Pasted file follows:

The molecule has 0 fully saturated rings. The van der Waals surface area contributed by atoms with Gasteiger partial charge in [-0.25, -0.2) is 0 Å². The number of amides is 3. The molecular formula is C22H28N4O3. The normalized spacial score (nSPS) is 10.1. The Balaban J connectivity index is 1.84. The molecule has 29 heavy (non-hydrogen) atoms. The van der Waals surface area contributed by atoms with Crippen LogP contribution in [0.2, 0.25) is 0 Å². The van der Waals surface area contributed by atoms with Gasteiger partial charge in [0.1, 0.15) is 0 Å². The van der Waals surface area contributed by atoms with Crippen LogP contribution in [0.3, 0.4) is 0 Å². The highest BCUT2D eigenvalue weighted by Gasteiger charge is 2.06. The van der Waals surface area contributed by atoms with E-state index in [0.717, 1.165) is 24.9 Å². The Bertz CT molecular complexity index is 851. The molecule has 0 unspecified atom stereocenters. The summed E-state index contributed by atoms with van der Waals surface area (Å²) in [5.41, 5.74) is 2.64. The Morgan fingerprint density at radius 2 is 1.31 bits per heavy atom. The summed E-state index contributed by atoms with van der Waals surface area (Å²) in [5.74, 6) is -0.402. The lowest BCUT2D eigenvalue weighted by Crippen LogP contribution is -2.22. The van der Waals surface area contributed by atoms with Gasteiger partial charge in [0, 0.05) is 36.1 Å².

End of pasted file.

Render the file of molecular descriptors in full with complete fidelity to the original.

The molecule has 0 fully saturated rings. The van der Waals surface area contributed by atoms with Gasteiger partial charge in [-0.25, -0.2) is 0 Å². The number of amides is 3. The molecular formula is C22H28N4O3. The normalized spacial score (nSPS) is 10.1. The Balaban J connectivity index is 1.84. The molecule has 29 heavy (non-hydrogen) atoms. The van der Waals surface area contributed by atoms with Crippen LogP contribution in [0.2, 0.25) is 0 Å². The van der Waals surface area contributed by atoms with Gasteiger partial charge in [0.1, 0.15) is 0 Å². The van der Waals surface area contributed by atoms with Crippen LogP contribution in [0.3, 0.4) is 0 Å². The highest BCUT2D eigenvalue weighted by Gasteiger charge is 2.06. The van der Waals surface area contributed by atoms with E-state index in [0.717, 1.165) is 24.9 Å². The Bertz CT molecular complexity index is 851. The molecule has 0 unspecified atom stereocenters. The summed E-state index contributed by atoms with van der Waals surface area (Å²) in [5.41, 5.74) is 2.64. The Morgan fingerprint density at radius 2 is 1.31 bits per heavy atom. The summed E-state index contributed by atoms with van der Waals surface area (Å²) in [5.74, 6) is -0.402. The lowest BCUT2D eigenvalue weighted by Crippen LogP contribution is -2.22. The van der Waals surface area contributed by atoms with Gasteiger partial charge in [0, 0.05) is 36.1 Å².